-For convenience, the content of the playout was served from a centralized storage sub-system but at least one server for each channel had a full locally attached copy. While that copy may lack content from the last few minutes or hours, this could survive the deletion or destruction of the centralized storage.

    -Each TV channel had it’s own VLAN (Virtual Local Area Network) with switch-level traffic restriction (no multicast, packet type…).

    -Segregation of duties: Desision makers are not those who implement it;  those who have access to the switches don’t have it for the storage etc.

    -Dedicated redundant private IP links (OC-3) between the various site with no internet acess.

    This is not a detailed and extensive list of all the safeguards I did put in place there, but I think you get the idea.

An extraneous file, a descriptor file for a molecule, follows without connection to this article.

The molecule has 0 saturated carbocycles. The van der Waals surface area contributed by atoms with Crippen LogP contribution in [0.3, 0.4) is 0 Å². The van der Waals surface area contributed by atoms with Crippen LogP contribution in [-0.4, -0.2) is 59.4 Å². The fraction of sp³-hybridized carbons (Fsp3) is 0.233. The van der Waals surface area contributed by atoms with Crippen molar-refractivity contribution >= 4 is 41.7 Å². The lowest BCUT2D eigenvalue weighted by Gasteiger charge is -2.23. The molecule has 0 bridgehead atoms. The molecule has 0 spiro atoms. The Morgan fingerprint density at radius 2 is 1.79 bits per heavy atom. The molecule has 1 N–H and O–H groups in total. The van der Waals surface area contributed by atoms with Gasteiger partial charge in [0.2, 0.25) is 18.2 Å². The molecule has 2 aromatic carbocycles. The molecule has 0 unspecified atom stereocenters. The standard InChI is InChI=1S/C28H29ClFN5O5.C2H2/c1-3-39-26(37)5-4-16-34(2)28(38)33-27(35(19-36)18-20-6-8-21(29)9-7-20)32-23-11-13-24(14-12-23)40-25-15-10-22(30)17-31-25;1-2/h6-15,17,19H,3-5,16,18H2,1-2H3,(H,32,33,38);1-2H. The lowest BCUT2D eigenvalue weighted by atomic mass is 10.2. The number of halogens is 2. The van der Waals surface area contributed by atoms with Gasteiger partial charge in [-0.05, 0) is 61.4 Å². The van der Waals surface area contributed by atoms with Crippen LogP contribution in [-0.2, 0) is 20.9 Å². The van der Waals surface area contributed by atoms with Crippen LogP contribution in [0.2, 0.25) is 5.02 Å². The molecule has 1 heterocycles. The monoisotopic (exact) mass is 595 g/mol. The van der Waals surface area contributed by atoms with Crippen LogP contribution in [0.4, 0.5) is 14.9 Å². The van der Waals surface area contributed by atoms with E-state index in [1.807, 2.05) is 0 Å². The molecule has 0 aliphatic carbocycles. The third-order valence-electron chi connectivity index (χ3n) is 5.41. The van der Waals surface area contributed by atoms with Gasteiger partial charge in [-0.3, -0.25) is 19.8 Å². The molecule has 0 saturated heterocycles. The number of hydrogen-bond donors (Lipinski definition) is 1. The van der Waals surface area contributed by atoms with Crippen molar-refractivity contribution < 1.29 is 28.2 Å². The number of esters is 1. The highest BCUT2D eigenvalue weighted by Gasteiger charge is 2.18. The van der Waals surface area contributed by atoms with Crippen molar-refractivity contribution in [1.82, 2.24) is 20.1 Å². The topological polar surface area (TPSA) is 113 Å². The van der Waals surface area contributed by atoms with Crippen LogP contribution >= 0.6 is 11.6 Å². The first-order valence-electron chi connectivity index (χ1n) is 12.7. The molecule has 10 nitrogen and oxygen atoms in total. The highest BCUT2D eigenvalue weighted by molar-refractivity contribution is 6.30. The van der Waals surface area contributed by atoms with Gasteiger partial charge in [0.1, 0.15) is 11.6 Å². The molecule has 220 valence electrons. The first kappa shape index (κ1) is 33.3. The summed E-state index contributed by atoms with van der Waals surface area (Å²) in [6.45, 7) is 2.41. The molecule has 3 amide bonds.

So in conclusion I would say this: Is it possible to use IT and IP technologies in a safe way for television network? Yes, but there is no such thing as 100% safe and designs needs to be well though and risk have to be metigated so that any attack could have only a limited effect both in scope and in time.

    Stéphanie Maude Savard

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    Maude Stéphanie is the new editor-in-chief of the savardfaire.tv blog.